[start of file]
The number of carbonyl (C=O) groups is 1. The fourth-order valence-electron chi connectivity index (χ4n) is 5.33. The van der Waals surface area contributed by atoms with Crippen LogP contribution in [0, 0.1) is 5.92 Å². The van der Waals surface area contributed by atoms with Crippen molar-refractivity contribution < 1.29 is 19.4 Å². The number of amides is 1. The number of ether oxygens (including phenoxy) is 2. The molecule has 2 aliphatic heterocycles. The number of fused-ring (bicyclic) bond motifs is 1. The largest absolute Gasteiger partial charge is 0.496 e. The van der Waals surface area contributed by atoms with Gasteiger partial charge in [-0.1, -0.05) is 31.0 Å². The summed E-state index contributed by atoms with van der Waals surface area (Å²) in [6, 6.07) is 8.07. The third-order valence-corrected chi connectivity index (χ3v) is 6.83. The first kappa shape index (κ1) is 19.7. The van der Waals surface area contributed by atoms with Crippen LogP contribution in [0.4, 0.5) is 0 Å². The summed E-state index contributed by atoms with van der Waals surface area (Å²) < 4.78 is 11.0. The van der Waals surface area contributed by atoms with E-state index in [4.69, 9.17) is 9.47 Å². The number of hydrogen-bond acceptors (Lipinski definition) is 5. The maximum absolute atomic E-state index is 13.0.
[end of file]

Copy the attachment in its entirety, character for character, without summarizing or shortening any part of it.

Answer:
The number of carbonyl (C=O) groups is 1. The fourth-order valence-electron chi connectivity index (χ4n) is 5.33. The van der Waals surface area contributed by atoms with Crippen LogP contribution in [0, 0.1) is 5.92 Å². The van der Waals surface area contributed by atoms with Crippen molar-refractivity contribution < 1.29 is 19.4 Å². The number of amides is 1. The number of ether oxygens (including phenoxy) is 2. The molecule has 2 aliphatic heterocycles. The number of fused-ring (bicyclic) bond motifs is 1. The largest absolute Gasteiger partial charge is 0.496 e. The van der Waals surface area contributed by atoms with Gasteiger partial charge in [-0.1, -0.05) is 31.0 Å². The summed E-state index contributed by atoms with van der Waals surface area (Å²) in [6, 6.07) is 8.07. The third-order valence-corrected chi connectivity index (χ3v) is 6.83. The first kappa shape index (κ1) is 19.7. The van der Waals surface area contributed by atoms with Crippen LogP contribution in [0.4, 0.5) is 0 Å². The summed E-state index contributed by atoms with van der Waals surface area (Å²) < 4.78 is 11.0. The van der Waals surface area contributed by atoms with E-state index in [4.69, 9.17) is 9.47 Å². The number of hydrogen-bond acceptors (Lipinski definition) is 5. The maximum absolute atomic E-state index is 13.0.